Frank Stella. Gray Scramble. 1969
While SFMOMA is closed for renovations, those wanting their modern art fix have have had to look elsewhere. But after today until October 12, 2014, they won't have to look very far. "Modernism from the National Gallery of Art: The Robert and Jane Meyerhof Collection," just opened at the de Young Museum, following touring shows from Paris' Musée Picasso and Musée d'Orsay and the Mauritshuis in the Hague.
Frank Stella. Flin Flon IVThe show features 50 important works in the Meyerhof collection, seminal works in the history of modern art. For half a century, Robert and Jane Meyerhof worked to put together one of the greatest collections of post-war American painting. They donated over three hundred works to the National Gallery, fifty of which will be shown here. All but six have been donated to the National Gallery.
Harry Cooper, the National's curator of modern art, by telephone. "We have a great relationship with the Fine Arts Museums in San Francisco."
The contrast between the show at the Legion of post-Impressionist art and this one is an art history lesson in two exhibits. Post-Impressionism was still concerned with the figure, with landscape, portraits and with presenting the real world. Modernism has left the real world behind to create pieces that are based on the numerous fleeting art movements of post war America, from abstract expressionism to minimalism to pop. All of which reject any connection between the art created and the world of realistic objects and many of which aimed to replace religious feeling by painting seeking that "inner space."
The centerpiece of the exhibition is Barnett Newman’s "The Stations of the Cross" (1958–66). This series of 15 paintings, widely considered to be the artist’s most important work, has been displayed as the artist intended. Newman's compositions are built around a strict format: a field of color is bisected vertically by one or a few bands (narrow or wide) that he referred to as "zips." The black and white pieces are installed within a separate section of the gallery, in order to encourage the proper quasi religions gaze. Newman - like many of the artists in the show - was interested in evoking a metaphysical emotion, an art of "pure ideas' by discarding narrative, figures and even painterly detail.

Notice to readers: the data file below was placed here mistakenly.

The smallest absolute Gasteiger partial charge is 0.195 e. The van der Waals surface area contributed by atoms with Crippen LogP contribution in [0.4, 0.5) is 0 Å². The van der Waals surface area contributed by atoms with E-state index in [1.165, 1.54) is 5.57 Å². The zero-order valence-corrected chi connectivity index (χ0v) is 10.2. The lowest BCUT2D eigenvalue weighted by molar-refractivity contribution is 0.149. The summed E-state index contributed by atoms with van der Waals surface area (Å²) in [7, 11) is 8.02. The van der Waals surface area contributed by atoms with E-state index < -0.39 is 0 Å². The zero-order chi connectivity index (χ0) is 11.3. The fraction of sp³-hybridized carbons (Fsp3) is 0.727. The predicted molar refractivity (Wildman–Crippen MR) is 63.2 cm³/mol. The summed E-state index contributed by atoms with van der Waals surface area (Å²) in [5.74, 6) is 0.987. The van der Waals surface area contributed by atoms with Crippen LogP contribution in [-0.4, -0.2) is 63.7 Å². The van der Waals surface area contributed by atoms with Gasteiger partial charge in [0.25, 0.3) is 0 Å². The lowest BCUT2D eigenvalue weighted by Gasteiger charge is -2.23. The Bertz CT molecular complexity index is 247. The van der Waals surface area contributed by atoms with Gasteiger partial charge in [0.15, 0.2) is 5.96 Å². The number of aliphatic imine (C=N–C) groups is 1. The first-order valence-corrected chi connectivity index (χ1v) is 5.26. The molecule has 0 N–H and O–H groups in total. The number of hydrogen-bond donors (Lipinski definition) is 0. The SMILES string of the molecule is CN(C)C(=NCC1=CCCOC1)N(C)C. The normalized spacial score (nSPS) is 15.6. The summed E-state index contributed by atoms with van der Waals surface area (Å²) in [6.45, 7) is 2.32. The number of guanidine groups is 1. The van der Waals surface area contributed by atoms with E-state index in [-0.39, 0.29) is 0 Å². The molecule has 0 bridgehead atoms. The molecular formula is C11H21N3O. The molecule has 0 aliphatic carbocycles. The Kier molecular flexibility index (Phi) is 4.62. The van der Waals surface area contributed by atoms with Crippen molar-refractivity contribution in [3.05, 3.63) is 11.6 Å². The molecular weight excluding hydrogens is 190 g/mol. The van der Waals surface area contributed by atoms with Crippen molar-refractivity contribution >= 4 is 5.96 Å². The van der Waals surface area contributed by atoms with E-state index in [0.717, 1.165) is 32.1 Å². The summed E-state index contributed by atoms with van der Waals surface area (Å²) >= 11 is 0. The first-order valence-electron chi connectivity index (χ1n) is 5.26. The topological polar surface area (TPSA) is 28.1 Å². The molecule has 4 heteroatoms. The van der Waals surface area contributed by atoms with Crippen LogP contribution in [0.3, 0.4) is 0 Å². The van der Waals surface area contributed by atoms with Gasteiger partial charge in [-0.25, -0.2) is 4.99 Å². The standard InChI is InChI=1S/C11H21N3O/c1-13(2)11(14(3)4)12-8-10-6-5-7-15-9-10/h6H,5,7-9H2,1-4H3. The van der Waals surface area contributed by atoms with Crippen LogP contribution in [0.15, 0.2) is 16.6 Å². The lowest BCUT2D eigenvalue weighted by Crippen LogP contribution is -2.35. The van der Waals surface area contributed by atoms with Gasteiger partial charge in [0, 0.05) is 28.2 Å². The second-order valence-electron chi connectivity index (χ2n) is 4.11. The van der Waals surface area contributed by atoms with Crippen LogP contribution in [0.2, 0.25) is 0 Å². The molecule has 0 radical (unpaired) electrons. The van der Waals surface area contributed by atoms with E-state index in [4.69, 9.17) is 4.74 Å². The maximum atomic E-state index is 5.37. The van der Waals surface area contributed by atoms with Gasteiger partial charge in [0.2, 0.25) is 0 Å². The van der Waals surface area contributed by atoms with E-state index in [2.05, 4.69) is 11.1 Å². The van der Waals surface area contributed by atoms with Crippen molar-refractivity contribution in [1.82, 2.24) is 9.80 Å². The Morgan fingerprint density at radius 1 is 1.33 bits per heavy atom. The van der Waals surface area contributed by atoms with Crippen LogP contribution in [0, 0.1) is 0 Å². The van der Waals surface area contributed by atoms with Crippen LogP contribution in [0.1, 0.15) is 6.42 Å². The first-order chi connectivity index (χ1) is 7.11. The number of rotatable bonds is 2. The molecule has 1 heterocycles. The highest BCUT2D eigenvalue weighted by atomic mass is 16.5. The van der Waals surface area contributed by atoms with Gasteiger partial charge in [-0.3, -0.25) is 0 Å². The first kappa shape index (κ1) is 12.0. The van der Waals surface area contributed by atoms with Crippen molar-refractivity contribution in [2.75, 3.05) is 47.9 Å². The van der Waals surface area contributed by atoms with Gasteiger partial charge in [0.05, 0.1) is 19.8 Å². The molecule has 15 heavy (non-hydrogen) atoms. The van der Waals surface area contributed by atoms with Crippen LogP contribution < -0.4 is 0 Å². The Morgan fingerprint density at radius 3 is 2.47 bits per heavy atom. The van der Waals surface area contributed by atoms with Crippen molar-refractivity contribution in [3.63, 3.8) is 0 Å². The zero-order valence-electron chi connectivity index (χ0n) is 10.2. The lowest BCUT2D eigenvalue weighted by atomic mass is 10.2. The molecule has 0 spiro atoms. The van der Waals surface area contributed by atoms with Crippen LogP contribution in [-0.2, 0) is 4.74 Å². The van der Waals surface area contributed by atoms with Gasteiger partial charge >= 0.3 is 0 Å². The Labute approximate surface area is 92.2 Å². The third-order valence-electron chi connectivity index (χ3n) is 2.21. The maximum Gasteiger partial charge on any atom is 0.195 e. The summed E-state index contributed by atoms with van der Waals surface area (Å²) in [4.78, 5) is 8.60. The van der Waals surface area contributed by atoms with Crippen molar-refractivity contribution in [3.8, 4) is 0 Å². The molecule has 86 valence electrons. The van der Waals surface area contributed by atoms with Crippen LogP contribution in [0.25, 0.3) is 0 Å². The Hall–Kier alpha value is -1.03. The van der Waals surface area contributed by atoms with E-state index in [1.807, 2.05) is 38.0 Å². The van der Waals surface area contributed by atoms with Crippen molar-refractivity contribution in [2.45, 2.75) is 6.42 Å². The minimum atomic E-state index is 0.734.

Roy Lichtenstein, Painting with Statue of Liberty, 1983.But other works are not so austere. Stella’s "Flin Flon IV" (1969), Johns’ "Perilous Night" (1982), and Lichtenstein’s "Painting with Statue of Liberty" (1983) are colorful, chaotic and playful with riotous imagery. Lichtenstein's "Fragmented Painting of Lemons and a Melon on a Table" pops with red stripes, yellow circles and the horizontal plane of a white table.
Harry Cooper, curator of modern and contemporary art at the National had identified ten material and visual themes "Scrape, Concentricity, Line, Gesture, Art on Art, Drip, Stripe to Zip, Figure or Ground, Monochrome and Picture the Frame." Cooper tags Rothko's "No 3" as an example of "Stripe to Zip" and Jackson Pollock's "Untitled 1951" is classified as "drip; looks like Jack the Dripper can't get away from that nickname even within the higher echelon of art criticism.
The de Young is the exclusive venue for this exhibition, the first of the Meyerhof Collection to be seen outside the greater Washington, DC, and Baltimore metro areas.
Modernism From the National Gallery of Art: The Robert and Jane Meyerhof Collection: Runs Saturday through Oct. 12. De Young Museum, Golden Gate Park, San Francisco. $20 (includes museum admission). (415) 750-3600. www.deyoungmuseum.org.